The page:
Miltov.....I can GUARANTEE 99% of the people here would be surprized at the Markup between dealer cost and MSRP.....if you loaned someone say 50,000 for a period of 5 years personally, what would you feel was a good return on that outlay.....? just curious, because on a 53000 vehicle i am looking at its less than $4300. Thats less than 10%, most of the buying public has an incredibly inflated opinion of dealers profit margins...thus the angst....
        • 3 Years Ago
        and I can also guarantee that was only due either to Dealer cash or rebates of some kind, usually a sign of a vehicle moving slowly, over supply or lack of demand...( wish i could send you a PM to explain the basis of my argument, you would be surprized ).....
        • 3 Years Ago
        I don't want to pay the average transaction cost I want to pay less than that.
        • 3 Years Ago
        I've bought four new cars in my life. Two I got at about 5% under MSRP (Civic Si, Element), one I got for 10% under MSRP (Legacy), one I got for 15% under MSRP (Tacoma). The 10% mark-up was a rhetorical device, it wasn't meant to be the exact median value used by the industry, but for the record, it's not entirely unrealistic.
        • 3 Years Ago
        "so having profit in an item is artifcial inflation?????"

        I never said that a no-haggle price should be at the dealer's cost. Nor is a negotiated price at the dealer's cost. Both have some profit margin for the dealership...just not the HUGE profit margin of a haggle-brand car selling at msrp. If dealers ACTUALLY routinely sold cars at a loss to them, as theatrical salesmen routinely suggest as they haggle, the businesses wouldn't survive five years.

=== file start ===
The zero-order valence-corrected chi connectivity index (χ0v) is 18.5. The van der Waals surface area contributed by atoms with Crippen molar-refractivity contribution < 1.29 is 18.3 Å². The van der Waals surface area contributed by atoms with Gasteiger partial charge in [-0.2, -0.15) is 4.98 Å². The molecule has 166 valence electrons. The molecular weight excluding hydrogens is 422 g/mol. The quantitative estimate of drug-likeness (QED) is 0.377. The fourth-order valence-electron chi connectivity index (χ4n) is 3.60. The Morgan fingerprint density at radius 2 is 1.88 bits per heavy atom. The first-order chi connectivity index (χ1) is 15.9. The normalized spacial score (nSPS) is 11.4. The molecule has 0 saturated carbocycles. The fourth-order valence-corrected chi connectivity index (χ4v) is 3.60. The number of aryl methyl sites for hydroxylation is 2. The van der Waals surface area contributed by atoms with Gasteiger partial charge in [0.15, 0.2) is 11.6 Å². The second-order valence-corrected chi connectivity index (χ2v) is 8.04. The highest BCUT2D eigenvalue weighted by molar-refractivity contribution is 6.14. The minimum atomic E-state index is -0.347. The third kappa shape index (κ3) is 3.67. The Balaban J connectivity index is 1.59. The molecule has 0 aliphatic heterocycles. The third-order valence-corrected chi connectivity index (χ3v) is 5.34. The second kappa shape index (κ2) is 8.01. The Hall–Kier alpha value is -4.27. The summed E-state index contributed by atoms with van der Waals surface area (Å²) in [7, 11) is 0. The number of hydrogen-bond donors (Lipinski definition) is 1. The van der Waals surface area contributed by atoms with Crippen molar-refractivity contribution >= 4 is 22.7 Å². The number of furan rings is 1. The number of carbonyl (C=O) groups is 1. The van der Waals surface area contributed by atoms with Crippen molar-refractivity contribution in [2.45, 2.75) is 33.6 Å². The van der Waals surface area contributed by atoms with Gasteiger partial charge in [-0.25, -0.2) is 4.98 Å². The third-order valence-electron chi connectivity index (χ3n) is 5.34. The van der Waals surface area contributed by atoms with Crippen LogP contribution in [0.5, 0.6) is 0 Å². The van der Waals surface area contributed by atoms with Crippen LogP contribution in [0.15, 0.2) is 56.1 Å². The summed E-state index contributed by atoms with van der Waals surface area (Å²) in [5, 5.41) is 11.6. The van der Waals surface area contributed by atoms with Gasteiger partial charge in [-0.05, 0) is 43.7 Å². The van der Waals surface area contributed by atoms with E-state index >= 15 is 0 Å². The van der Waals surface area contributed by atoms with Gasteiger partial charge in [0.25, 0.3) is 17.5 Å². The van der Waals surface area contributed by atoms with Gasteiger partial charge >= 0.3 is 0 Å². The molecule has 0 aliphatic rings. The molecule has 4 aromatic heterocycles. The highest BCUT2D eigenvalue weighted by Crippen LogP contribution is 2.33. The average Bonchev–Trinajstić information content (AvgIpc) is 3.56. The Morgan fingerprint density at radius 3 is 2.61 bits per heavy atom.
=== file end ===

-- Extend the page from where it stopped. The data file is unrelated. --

In my previous example of a good that either sells at $100 no-haggle pricing or $110 haggle pricing with an average discount of about $10, I'm *not* suggesting that the cost to the retailer is $100. It'd be in the $90s. Both stores have sticker prices above the retail cost; it's just that the haggle store artificially inflates the sticker price ABOVE where their desired profit margin would place the price, just so that they can negotiate down and still be at the desired profit margin. That's what I mean by "artificially inflating the sticker price."
      • 3 Years Ago
      dont know what happened there but that was for Nardvark....
      • 3 Years Ago
      What's the difference between this and the 1st few years of Mini pricing - you just paid sticker. As soon as supply exceeds demand it's back to lets make a deal.
      • 3 Years Ago
      Jeff, is it the world renouned Fiat 500 you are talking about? Is it the 500 that won "car of the year" in Europe that you refer? Is it the much improved North American version built by Chrysler to world class standards that you reference? Is it the 500 that is taking the market by storm and has been praised in every circle upon launch?
      Jeff, you poor misinformed soul, drive one first.
      • 3 Years Ago
      Paying the list price of the car is fine with me, but I refuse to pay the cost of delivery. Also free snow tires on steel rims are always welcome.
        • 3 Years Ago
        exactly how is that different than asking for a discount...last I checked . destination and delivery is a cost incurred on every car and thus forwarded to the consumer...but hey, refuse to pay taxes as well...see how that gos....
      • 3 Years Ago
      Scion has been around since 2004. Transactions are easy and pleasant.
      They have a smaller markup than Toyota branded cars and also sell for less. The markups are fixed, but they are relatively small.
      It really is a win-win because the price is reasonably fair for both sides and it's a pleasant transaction which is really more important.
      • 3 Years Ago
      Um, yeah. Translated, that means, "You are paying the sticker price and no less because this will be a hot item." MINI does the same thing - at least in this neck of the woods.
        • 3 Years Ago
        BMW MINI used to do that around here (Northern California). But this has not been the case for 2-3 years now.
    • Load More Comments